Australians facing a return to work are most worried about catching coronavirus from open-plan offices and shared facilities. Nearly half of all respondents (47%) in a recent survey feared catching the virus from shared spaces such as meeting rooms, hot desks, toilets, and kitchens. The same percentage were worried about picking up the virus from colleagues as they leave the safety of working remotely.
Concerns also ran high about “touchpoints” such as remote controls and security buttons, and contact with customers and visitors.
Asked how management should respond, 50% of those surveyed favoured a ban on anyone with the slightest symptoms coming to work.
And 49% said they wanted to know that their workplace was getting anti-viral cleaning and being cleaned more frequently.
The survey found that anxieties about workplace transmission of COVID-19 were higher among staff at large companies. More than half of them had concerns, compared with only one-third at small businesses.
In contrast, only one-third of all workers were worried about the risk of commuting on public transport, according to the poll commissioned by commercial cleaning company Cleancorp.
The survey results, published in the Daily Mail, were revealed as a major office block in Sydney’s George St was closed this week for deep cleaning after being linked to two new confirmed COVID-19 cases.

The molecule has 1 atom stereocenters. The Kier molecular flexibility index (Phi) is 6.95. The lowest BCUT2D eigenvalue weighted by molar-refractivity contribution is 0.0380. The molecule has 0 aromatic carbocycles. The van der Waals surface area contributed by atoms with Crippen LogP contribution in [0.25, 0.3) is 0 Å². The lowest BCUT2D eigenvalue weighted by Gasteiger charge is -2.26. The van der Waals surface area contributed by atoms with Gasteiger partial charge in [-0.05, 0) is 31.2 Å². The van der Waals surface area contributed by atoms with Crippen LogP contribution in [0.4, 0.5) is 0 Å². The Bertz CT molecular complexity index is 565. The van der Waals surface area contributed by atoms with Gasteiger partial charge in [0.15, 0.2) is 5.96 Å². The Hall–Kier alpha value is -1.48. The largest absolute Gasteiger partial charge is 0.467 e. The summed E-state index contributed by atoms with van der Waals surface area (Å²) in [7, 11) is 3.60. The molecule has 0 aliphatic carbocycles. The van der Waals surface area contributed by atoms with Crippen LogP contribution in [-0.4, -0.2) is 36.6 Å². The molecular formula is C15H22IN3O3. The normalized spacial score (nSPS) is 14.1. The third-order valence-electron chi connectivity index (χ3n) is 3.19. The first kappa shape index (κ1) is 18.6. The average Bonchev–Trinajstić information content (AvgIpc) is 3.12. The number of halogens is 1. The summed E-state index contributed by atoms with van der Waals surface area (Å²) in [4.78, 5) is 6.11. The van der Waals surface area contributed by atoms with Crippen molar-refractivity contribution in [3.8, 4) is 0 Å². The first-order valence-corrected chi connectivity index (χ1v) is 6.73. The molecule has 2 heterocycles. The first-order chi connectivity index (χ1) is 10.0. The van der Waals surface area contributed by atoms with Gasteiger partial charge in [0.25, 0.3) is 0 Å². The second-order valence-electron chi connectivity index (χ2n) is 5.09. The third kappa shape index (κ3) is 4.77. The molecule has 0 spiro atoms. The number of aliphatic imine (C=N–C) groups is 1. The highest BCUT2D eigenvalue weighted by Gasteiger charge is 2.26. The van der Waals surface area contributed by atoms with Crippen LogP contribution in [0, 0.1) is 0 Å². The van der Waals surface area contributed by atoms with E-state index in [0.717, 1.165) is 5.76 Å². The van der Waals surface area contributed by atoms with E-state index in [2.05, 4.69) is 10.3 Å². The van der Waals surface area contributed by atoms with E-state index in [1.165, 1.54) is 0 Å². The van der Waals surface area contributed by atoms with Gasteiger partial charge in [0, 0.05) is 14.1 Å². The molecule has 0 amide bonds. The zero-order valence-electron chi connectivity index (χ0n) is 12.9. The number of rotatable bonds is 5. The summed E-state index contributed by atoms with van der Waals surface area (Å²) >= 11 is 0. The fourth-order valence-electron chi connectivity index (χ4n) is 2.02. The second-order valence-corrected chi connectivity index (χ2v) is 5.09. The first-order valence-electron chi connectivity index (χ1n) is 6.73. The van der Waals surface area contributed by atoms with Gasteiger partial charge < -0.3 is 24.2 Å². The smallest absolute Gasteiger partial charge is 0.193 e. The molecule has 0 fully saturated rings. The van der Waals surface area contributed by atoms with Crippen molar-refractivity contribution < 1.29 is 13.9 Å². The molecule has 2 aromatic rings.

Of nine new cases recorded by NSW on Thursday, August 27, two had visited the building, three attended a gym in the CBD and one was an employee of the food court at David Jones city store.
Cleancorp director Lisa Macqueen said companies could be hit hard by workplace coronavirus transmission, according to a story by Nic White in the Daily Mail Australia.
“This could lead to Work Cover claims, negative publicity, and other significant financial costs,” Ms Macqueen was reported as saying.
Companies across a range of industries from hospitality to healthcare are turning to CoolGard to give staff and customers an extra layer of protection.
Used alongside COVID safety measures such as social distancing and high-grade sanitation, the Australian-developed system uses data capture, facial recognition and automatic temperature checks to detect possible viral infection and aid record keeping.